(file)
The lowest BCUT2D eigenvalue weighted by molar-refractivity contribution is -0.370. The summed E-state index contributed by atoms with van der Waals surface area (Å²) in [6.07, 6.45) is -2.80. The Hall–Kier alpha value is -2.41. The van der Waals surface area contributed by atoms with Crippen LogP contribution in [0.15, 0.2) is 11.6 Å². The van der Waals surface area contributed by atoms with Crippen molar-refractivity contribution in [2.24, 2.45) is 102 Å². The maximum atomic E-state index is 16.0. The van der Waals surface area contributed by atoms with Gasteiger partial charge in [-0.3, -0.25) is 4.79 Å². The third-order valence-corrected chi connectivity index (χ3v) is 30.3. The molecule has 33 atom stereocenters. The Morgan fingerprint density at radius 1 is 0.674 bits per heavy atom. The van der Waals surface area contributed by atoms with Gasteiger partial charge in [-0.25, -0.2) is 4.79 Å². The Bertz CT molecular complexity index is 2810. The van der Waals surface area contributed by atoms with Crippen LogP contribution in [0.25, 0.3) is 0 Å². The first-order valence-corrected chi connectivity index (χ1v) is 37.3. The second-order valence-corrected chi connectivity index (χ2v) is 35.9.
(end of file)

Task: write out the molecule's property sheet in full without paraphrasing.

The lowest BCUT2D eigenvalue weighted by molar-refractivity contribution is -0.370. The summed E-state index contributed by atoms with van der Waals surface area (Å²) in [6.07, 6.45) is -2.80. The Hall–Kier alpha value is -2.41. The van der Waals surface area contributed by atoms with Crippen LogP contribution in [0.15, 0.2) is 11.6 Å². The van der Waals surface area contributed by atoms with Crippen molar-refractivity contribution in [2.24, 2.45) is 102 Å². The maximum atomic E-state index is 16.0. The van der Waals surface area contributed by atoms with Gasteiger partial charge in [-0.3, -0.25) is 4.79 Å². The third-order valence-corrected chi connectivity index (χ3v) is 30.3. The molecule has 33 atom stereocenters. The Morgan fingerprint density at radius 1 is 0.674 bits per heavy atom. The van der Waals surface area contributed by atoms with Gasteiger partial charge in [-0.25, -0.2) is 4.79 Å². The Bertz CT molecular complexity index is 2810. The van der Waals surface area contributed by atoms with Crippen LogP contribution in [0.25, 0.3) is 0 Å². The first-order valence-corrected chi connectivity index (χ1v) is 37.3. The second-order valence-corrected chi connectivity index (χ2v) is 35.9.